Photo by Amy Reid

From at-risk youth to leader, Surrey resident leads anti-gang program expansion

YoBro YoGirl program going into eight Surrey elementary schools

It might be shocking to hear that 15-year-olds are involved in drugs and gangs, but in reality it’s happening even earlier than that said Surrey resident Ary Azez.

He would know.

The 20-year-old joined the YoBro YoGirl program at Kwantlen Park Secondary five years ago when he was in with the wrong crowd.

The after-school initiative is an outreach program for youth at risk of involvement in drugs and gangs, and Azez said many of his friends were going down that path.

Without YoBro, “I probably would have followed them,” he said.

“When you have a close-knit community of friends, as soon as you have some external threat, even if it’s not a real threat, everybody wants to act on it,” he added. “That leads up to these little mini gangs without you even realizing it. Then at some point kids are forming real gangs…. Once you solidify yourselves, and you have a name, a neighbourhood you’re trying to govern, at that point it becomes too much.”

Accidentally stumbling across some other kids practicing Jiu-Jitsu in the gymnasium after school one day in Grade 10 changed his life.

He soon invited his friends to join YoBro. Some did, he said, and those people went on to graduate high school, then to post-secondary or working.

The ones that didn’t? Some have been killed. Others have overdosed on drugs.

“It’s just very common, unfortunately,” he said.

Azez has now come full circle, going from being a participant in the anti-gang program to becoming its current program facilitator, and is in his second year of university studying engineering.

Azez, who currently works out of the Newton rec centre where he runs a two-hour Saturday YoBro program, will be leading the expansion of the program into Surrey elementary schools. He will be responsible for the “new era” of the program, hoped to reach more kids at earlier stages in life.

It’s estimated this year’s summer program will reach 400 Surrey students from eight elementary schools.

Azez said the goal with the elementary students is to “plant that seed” and “build a connection” so when the kids enter high school, they know they have a safe place to go.

YoBro YoGirl programs aim to “deliver education, early intervention and physical training” through after-school activities, such as Jiu-Jitsu or soccer.

“We take the program to them, we don’t charge anyone, it’s free,” said Azez. “A lot of the work we do is, in a sense, subliminal. We don’t sit them down with boring presentations. A lot of the time its just casual conversations.”

It’s important to reach kids early, said Azez, because kids are dying.

“Last week, there was a student at one of our programs who made a disappearance for three months and he came back and one of my colleagues asked him were he’s been. He said, ‘My best friend died from fentanyl.’ It’s amazing because this is what you’re warning everyone against. You’re not expecting it to be taking the life of high school kids but it is.”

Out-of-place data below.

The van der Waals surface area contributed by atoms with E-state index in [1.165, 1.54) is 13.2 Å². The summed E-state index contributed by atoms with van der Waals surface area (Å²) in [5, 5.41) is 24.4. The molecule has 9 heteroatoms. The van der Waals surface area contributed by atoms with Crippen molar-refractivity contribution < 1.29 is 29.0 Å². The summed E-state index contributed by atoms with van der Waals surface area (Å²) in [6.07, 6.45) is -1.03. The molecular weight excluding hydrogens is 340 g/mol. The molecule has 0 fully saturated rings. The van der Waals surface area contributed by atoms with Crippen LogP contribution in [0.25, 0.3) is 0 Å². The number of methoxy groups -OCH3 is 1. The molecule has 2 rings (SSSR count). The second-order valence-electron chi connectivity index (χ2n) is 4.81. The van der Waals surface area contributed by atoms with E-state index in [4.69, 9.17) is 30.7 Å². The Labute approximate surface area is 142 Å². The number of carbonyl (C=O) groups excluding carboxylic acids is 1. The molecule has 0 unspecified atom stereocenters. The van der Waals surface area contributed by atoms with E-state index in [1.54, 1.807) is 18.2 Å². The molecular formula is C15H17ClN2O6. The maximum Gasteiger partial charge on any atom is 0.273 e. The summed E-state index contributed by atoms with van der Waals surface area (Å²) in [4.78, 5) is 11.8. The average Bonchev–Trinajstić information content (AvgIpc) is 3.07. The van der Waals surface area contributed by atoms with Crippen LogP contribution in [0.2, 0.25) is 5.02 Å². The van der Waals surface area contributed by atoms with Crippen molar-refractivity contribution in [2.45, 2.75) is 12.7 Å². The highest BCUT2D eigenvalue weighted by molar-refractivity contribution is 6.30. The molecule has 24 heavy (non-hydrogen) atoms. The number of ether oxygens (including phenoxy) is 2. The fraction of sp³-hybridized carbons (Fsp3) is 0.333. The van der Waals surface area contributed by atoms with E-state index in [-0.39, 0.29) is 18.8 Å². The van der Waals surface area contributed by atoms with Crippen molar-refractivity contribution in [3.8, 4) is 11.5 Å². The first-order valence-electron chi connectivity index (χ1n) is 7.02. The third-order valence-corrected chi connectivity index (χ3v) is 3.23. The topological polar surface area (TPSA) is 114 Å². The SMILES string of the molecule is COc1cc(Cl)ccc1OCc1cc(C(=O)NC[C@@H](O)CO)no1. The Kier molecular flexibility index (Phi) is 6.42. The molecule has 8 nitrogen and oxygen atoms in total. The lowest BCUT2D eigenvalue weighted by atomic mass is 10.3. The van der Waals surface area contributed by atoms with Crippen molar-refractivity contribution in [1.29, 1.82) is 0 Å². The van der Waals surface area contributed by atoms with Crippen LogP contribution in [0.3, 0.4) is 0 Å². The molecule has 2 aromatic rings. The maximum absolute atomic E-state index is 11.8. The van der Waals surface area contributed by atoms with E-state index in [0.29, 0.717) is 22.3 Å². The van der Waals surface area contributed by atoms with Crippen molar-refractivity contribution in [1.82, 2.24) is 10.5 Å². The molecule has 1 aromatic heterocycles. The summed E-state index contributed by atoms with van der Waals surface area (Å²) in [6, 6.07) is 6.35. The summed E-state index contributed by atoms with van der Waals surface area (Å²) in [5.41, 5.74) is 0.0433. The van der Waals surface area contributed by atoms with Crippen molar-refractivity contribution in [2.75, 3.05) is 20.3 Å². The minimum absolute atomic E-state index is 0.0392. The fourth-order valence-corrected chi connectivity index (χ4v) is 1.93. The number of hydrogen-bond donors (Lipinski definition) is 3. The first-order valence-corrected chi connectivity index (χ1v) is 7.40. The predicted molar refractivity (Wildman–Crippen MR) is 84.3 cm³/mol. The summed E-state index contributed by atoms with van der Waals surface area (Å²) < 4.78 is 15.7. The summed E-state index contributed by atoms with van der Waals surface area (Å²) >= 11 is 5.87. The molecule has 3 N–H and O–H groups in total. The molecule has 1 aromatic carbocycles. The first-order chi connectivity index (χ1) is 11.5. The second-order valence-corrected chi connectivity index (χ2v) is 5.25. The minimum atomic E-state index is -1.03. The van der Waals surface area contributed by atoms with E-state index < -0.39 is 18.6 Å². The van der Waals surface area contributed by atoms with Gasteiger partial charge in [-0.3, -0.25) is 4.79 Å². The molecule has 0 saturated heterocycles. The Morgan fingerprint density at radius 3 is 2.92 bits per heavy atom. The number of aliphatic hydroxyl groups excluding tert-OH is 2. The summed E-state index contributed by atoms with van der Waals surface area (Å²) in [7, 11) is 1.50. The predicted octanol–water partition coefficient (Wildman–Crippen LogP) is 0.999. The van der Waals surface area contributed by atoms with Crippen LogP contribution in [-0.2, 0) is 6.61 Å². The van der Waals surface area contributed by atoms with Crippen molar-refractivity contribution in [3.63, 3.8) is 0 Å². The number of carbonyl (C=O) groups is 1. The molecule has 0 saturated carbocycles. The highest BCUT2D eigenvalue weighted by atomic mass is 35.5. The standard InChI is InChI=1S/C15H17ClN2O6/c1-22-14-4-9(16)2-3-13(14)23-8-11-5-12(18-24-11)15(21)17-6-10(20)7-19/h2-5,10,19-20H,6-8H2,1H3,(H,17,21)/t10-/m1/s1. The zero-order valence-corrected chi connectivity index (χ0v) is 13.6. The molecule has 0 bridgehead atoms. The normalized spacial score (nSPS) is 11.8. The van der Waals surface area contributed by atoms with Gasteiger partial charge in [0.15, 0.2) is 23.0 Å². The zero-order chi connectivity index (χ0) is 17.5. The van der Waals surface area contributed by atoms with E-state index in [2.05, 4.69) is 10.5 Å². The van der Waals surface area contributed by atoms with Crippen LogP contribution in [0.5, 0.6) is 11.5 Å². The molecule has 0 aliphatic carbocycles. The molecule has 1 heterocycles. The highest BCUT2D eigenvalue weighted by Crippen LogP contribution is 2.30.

YoBro YoGirl founder Joe Calendino, who had a lifestyle or crime before creating the program in 2009, is an inspiration to Azez.

Though Azez been to police presentations at school, none of that took. It wasn’t until he met Calendino that he saw a different way. Azez related to him.

“He had to bury one of his students from a school just down the street. It was always very hard-hitting and close to home, his talks. It was always reoccurring as well, almost every couple weeks we’d have to sit down and here something new from him. He would just sort of inform us, he didn’t push it down our throats…. Knowledge was his way of deterring us away from everything but pulling us in with a fun program that doesn’t feel like it’s a chore. Kids need someone who’s lived their life and been down that road. That was the changing point for us. We looked up to him.”

And that, said Azez, is the key to the program’s success.

But it’s a tough job.

Some schools are more challenging than others, he revealed, with many at-risk youth already sliding down the slippery slope of crime.

“At that point it’s like a salvage job. You’re trying to save who you can,” Azez said slowly. “You start small and you hope it grows. Even if you help one person, it means the world to that one person and their family.”

Azez said the program’s biggest challenge is not being able to help all those who ask for it.

“We’re expanding at such a fast rate that we don’t have enough program assistants to teach the programs. We have schools calling us from all around the province, some even from other provinces, Alberta, Ontario, but we just don’t have enough staff to provide for them. It’s quite sad when you have all these schools who are saying we need help, we have a crisis, and we have to turn them down.

“But we’re doing what we can,” he added. “We’re helping the people that are closest to us.”

Surrey, for one.

“Surrey, unfortunately, the way things have been going for the past few years and perhaps more, it’s going downhill. Whether you look at drug use, even murders. Back in 2015 when there was 22 shootings in Surrey in six weeks, you open the news article and then you see a face and think, ‘Hey I know that guy.’ I knew the guy. I wasn’t expecting it to be somebody I know, these are kids who are 18, 19, and their mug shots are on the news. At that point, it really kicked in what my program stands for. We’re trying to avoid all of this.”


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